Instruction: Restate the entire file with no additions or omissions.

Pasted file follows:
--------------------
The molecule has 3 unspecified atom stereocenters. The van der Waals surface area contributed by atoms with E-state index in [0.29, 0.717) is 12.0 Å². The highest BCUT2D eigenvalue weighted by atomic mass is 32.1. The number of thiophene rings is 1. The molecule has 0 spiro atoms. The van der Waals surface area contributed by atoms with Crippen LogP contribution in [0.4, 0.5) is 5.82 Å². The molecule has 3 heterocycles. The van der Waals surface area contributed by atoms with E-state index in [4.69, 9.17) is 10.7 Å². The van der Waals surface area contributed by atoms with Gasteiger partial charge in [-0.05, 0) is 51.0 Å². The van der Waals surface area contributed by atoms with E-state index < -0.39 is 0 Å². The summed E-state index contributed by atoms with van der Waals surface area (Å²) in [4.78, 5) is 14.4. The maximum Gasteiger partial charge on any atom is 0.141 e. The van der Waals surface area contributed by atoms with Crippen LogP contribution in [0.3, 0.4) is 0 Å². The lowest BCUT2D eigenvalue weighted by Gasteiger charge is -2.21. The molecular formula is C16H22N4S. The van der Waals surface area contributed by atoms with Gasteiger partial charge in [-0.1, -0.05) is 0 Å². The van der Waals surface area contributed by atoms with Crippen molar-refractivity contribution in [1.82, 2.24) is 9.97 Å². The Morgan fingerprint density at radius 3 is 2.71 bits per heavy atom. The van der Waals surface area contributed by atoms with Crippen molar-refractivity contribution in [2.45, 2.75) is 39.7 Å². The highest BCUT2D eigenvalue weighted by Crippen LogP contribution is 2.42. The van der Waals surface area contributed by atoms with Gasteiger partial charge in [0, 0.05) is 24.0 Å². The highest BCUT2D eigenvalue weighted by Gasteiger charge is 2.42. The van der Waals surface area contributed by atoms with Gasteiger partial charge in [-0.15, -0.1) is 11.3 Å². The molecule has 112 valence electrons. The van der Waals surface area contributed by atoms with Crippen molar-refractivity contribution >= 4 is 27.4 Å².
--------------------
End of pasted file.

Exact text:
The molecule has 3 unspecified atom stereocenters. The van der Waals surface area contributed by atoms with E-state index in [0.29, 0.717) is 12.0 Å². The highest BCUT2D eigenvalue weighted by atomic mass is 32.1. The number of thiophene rings is 1. The molecule has 0 spiro atoms. The van der Waals surface area contributed by atoms with Crippen LogP contribution in [0.4, 0.5) is 5.82 Å². The molecule has 3 heterocycles. The van der Waals surface area contributed by atoms with E-state index in [4.69, 9.17) is 10.7 Å². The van der Waals surface area contributed by atoms with Gasteiger partial charge in [-0.05, 0) is 51.0 Å². The van der Waals surface area contributed by atoms with E-state index < -0.39 is 0 Å². The summed E-state index contributed by atoms with van der Waals surface area (Å²) in [4.78, 5) is 14.4. The maximum Gasteiger partial charge on any atom is 0.141 e. The van der Waals surface area contributed by atoms with Crippen LogP contribution in [0.3, 0.4) is 0 Å². The lowest BCUT2D eigenvalue weighted by Gasteiger charge is -2.21. The molecular formula is C16H22N4S. The van der Waals surface area contributed by atoms with Gasteiger partial charge in [-0.1, -0.05) is 0 Å². The van der Waals surface area contributed by atoms with Crippen molar-refractivity contribution in [1.82, 2.24) is 9.97 Å². The Morgan fingerprint density at radius 3 is 2.71 bits per heavy atom. The van der Waals surface area contributed by atoms with Crippen molar-refractivity contribution in [2.45, 2.75) is 39.7 Å². The highest BCUT2D eigenvalue weighted by Crippen LogP contribution is 2.42. The van der Waals surface area contributed by atoms with Gasteiger partial charge in [0, 0.05) is 24.0 Å². The highest BCUT2D eigenvalue weighted by Gasteiger charge is 2.42. The van der Waals surface area contributed by atoms with Gasteiger partial charge in [-0.15, -0.1) is 11.3 Å². The molecule has 112 valence electrons. The van der Waals surface area contributed by atoms with Crippen molar-refractivity contribution >= 4 is 27.4 Å².